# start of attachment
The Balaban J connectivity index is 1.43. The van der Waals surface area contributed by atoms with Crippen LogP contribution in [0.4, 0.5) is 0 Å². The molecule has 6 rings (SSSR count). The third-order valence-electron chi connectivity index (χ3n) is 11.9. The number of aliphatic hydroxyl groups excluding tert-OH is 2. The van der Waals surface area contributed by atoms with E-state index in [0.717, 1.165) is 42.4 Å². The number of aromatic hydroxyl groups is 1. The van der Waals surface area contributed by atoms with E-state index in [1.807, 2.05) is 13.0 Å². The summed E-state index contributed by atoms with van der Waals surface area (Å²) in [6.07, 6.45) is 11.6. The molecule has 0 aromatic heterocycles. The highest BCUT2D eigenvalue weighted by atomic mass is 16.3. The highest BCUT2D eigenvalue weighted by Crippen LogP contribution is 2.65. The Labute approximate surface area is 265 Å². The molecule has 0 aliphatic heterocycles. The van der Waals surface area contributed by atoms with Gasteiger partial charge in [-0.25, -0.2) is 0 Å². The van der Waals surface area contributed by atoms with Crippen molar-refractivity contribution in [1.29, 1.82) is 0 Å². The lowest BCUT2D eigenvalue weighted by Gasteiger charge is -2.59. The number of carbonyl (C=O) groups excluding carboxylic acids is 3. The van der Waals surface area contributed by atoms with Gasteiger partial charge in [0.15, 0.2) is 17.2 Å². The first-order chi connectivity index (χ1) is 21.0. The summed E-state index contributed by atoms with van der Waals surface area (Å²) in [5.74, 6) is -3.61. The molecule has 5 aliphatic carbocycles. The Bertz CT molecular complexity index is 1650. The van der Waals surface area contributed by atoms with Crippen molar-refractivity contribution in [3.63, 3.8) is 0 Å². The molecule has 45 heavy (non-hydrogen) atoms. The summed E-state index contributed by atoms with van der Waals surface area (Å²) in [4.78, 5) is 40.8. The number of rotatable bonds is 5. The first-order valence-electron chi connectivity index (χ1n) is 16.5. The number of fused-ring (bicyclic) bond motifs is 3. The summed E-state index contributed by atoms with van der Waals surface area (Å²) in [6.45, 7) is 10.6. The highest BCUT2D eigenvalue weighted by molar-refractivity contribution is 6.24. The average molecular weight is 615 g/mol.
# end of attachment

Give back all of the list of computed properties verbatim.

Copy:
The Balaban J connectivity index is 1.43. The van der Waals surface area contributed by atoms with Crippen LogP contribution in [0.4, 0.5) is 0 Å². The molecule has 6 rings (SSSR count). The third-order valence-electron chi connectivity index (χ3n) is 11.9. The number of aliphatic hydroxyl groups excluding tert-OH is 2. The van der Waals surface area contributed by atoms with E-state index in [0.717, 1.165) is 42.4 Å². The number of aromatic hydroxyl groups is 1. The van der Waals surface area contributed by atoms with E-state index in [1.807, 2.05) is 13.0 Å². The summed E-state index contributed by atoms with van der Waals surface area (Å²) in [6.07, 6.45) is 11.6. The molecule has 0 aromatic heterocycles. The highest BCUT2D eigenvalue weighted by atomic mass is 16.3. The highest BCUT2D eigenvalue weighted by Crippen LogP contribution is 2.65. The Labute approximate surface area is 265 Å². The molecule has 0 aliphatic heterocycles. The van der Waals surface area contributed by atoms with Gasteiger partial charge in [-0.25, -0.2) is 0 Å². The van der Waals surface area contributed by atoms with Crippen molar-refractivity contribution in [1.29, 1.82) is 0 Å². The lowest BCUT2D eigenvalue weighted by Gasteiger charge is -2.59. The number of carbonyl (C=O) groups excluding carboxylic acids is 3. The van der Waals surface area contributed by atoms with Gasteiger partial charge in [0.15, 0.2) is 17.2 Å². The first-order chi connectivity index (χ1) is 21.0. The summed E-state index contributed by atoms with van der Waals surface area (Å²) in [5.74, 6) is -3.61. The molecule has 5 aliphatic carbocycles. The Bertz CT molecular complexity index is 1650. The van der Waals surface area contributed by atoms with Crippen molar-refractivity contribution in [3.63, 3.8) is 0 Å². The molecule has 45 heavy (non-hydrogen) atoms. The summed E-state index contributed by atoms with van der Waals surface area (Å²) in [4.78, 5) is 40.8. The number of rotatable bonds is 5. The first-order valence-electron chi connectivity index (χ1n) is 16.5. The number of fused-ring (bicyclic) bond motifs is 3. The summed E-state index contributed by atoms with van der Waals surface area (Å²) in [6.45, 7) is 10.6. The highest BCUT2D eigenvalue weighted by molar-refractivity contribution is 6.24. The average molecular weight is 615 g/mol.